What is Occupational Therapy (OT)?
Occupational Therapy is a rehabilitation service for individuals with illnesses or injuries that prevent full participation in daily life activities, vocational (work) tasks, and leisure interests.
The Occupational Therapy Clinic treats more than just work-related injuries. OT defines "occupation" as "any purposeful activity". Therefore, the clinic treats injuries that relate to work, leisure and basic tasks you complete everyday.
The occupational therapist helps return patients back to purposeful activity after physical injuries or psychological difficulties by helping them acquire or rebuild skills. The clinic at Ireland Army Health Clinic specializes in helping Soldiers/beneficiaries rehabilitate from upper extremity injuries or disabilities, including injuries to the upper arm, elbow, wrist, or hand.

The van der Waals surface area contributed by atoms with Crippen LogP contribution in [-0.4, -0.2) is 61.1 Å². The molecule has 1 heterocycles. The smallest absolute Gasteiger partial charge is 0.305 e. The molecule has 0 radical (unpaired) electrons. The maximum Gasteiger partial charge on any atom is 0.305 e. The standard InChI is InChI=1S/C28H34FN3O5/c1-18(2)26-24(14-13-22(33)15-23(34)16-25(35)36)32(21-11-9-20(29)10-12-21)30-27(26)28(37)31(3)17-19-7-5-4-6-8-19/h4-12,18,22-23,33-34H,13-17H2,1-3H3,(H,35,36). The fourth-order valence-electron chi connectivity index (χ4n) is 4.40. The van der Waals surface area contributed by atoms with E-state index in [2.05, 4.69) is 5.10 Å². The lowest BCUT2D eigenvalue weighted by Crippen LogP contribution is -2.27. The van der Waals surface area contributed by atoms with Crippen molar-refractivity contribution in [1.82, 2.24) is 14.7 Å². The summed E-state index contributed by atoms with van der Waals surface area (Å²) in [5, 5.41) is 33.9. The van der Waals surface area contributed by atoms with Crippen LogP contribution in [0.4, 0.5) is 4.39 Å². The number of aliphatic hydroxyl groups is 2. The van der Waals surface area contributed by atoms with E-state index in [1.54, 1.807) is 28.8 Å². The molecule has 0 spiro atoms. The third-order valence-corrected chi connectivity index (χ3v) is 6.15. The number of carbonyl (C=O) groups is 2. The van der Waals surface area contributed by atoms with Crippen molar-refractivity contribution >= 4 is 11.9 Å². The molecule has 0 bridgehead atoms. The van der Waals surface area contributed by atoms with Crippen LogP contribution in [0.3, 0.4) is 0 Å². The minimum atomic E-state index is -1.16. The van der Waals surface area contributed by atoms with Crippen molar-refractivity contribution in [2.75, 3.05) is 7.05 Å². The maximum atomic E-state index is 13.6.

Army occupational therapists also serve in a physician extender role by providing initial screenings and evaluations to diagnose problems in the upper extremity and then treat and follow that patient until sufficiently healed. The occupational therapist can order a variety of radiographic evaluations, prescribe non-steroidal medication, and write one-month temporary profiles.
The occupational therapist can also consult with other specialty services to recommend the most appropriate treatment for individual patients.
Occupational therapy services available to all active duty, family members, and retirees. Focused evaluation and treatment of neuromuscular-skeletal conditions of the upper extremity.
Custom and pre-fabricated splinting available.
Arthritis management and education offered.
Due to size constraints of the clinic, services related to outpatient pediatric OT services and stroke rehabilitation are limited but can be evaluated on a case by case basis.